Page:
Jail terms under consideration for abuse of anthem

Xinhua
China's top legislature is considering jail terms of up to three years for people who disrespect the national anthem in public.
Xinhua

China's top legislature is considering jail terms of up to three years for people who disrespect the national anthem in public, while the current anthem law is to be applied in Hong Kong and Macau Special Administrative Regions.

A draft amendment was submitted for deliberation at the bi-monthly session of the National People’s Congress Standing Committee yesterday.

The National Anthem Law, passed at an NPC Standing Committee session in September, came into force last month.

Those who maliciously modify the lyrics, or play or sing the anthem in a distorted or disrespectful way in public, can be detained for up to 15 days, and even be held criminally liable, according to the law.

“As the criminal law stipulates penalties for offenses to national flag and national emblem, violations regarding the national anthem should also be incorporated with the passing of the new law,” Wang Chaoying, deputy head of the NPC Standing Committee’s legislative affairs commission, said in a report to the session.

According to the draft amendment, punishments for national flag and national emblem offenses in public will also apply to acts of public disrespect to the national anthem. Punishment would range from removal of political rights and public surveillance to criminal detention and prison for of up to three years.

The current National Anthem Law, which took effect on October 1, is to be included in Annex III of the Basic Law of the Hong Kong Special Administrative Region and Annex III of the Basic Law of the Macau SAR.

According to the Basic Law in both regions, national laws shall not be applied, except for those listed in Annex III.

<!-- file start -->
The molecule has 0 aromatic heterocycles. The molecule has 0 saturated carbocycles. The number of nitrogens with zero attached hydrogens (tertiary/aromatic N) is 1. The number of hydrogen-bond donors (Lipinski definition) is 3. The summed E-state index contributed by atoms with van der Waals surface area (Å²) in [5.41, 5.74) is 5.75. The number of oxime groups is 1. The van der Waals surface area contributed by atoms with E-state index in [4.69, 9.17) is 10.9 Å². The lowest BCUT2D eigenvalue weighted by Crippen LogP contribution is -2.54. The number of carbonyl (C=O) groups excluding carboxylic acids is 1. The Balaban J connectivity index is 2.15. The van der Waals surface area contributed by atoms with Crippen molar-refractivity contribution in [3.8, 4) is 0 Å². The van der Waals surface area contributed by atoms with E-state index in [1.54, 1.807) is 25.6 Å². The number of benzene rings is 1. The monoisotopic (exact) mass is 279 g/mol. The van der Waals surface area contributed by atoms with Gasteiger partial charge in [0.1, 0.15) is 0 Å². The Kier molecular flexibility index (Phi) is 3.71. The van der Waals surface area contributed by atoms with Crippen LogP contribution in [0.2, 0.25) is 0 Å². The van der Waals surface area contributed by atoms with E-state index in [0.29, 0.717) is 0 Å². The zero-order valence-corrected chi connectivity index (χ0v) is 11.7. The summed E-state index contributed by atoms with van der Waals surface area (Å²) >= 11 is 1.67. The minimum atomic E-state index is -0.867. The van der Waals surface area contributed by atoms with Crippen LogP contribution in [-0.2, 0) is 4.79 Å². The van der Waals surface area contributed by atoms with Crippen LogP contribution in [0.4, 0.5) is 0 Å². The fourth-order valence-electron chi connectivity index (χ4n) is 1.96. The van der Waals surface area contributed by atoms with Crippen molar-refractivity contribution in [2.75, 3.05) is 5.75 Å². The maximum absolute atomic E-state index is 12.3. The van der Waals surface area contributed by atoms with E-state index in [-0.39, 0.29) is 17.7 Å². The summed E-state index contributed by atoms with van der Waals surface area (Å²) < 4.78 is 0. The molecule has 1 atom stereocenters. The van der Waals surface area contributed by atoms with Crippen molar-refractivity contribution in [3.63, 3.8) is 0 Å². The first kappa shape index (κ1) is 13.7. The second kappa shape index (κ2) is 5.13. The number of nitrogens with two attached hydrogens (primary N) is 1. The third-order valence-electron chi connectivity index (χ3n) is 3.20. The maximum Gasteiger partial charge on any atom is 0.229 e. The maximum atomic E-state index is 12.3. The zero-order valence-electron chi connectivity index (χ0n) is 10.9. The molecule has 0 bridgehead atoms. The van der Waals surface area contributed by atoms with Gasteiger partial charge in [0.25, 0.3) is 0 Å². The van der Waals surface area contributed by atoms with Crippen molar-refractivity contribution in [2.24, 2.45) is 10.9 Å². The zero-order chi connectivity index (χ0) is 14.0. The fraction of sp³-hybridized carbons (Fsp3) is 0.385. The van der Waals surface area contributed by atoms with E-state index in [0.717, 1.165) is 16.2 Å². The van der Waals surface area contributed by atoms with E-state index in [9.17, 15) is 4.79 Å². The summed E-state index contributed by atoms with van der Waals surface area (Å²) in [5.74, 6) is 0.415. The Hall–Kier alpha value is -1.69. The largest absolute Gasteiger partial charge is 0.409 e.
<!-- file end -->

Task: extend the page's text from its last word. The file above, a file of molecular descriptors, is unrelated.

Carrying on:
The NPC Standing Committee may add or delete the laws listed in Annex III after consulting the committees of the Basic Laws of Hong Kong and Macau SARs under the NPC Standing Committee and the SAR governments.

The National Anthem Law is among laws relating to defense, foreign affairs and other matters outside the limits of the autonomy of the two SARs, said Zhang Rongshun, deputy director of the legislative affairs commission.

“The NPC Standing Committee consulted the two committees and two SAR governments, all of which agreed that it is in line with the Basic Laws and appropriate to add the National Anthem Law to the Annex III,” he said. “To safeguard the authority of the national anthem, one of the national symbols, is to safeguard the authority of the state, the people and the Chinese nation.

“In recent years, incidents of disrespecting the national anthem have occurred in Hong Kong, challenging the bottom line of the principle of ‘one country, two systems’ and social morality and triggering rage among Chinese including most Hong Kong residents,” Zhang said. “It is urgent and important to apply the National Anthem Law in Hong Kong, in a bid to prevent and handle such offences.”

Hong Kong is expected to implement the law by way of local legislation if the decision is adopted.

“The local law on the national flag, emblem and anthem, adopted by the Macau SAR in 1999, has played a constructive role in properly using the national anthem, safeguarding national authority and promoting patriotism among local residents,” Zhang said.

“March of the Volunteers” was chosen as China’s national anthem in 1949.

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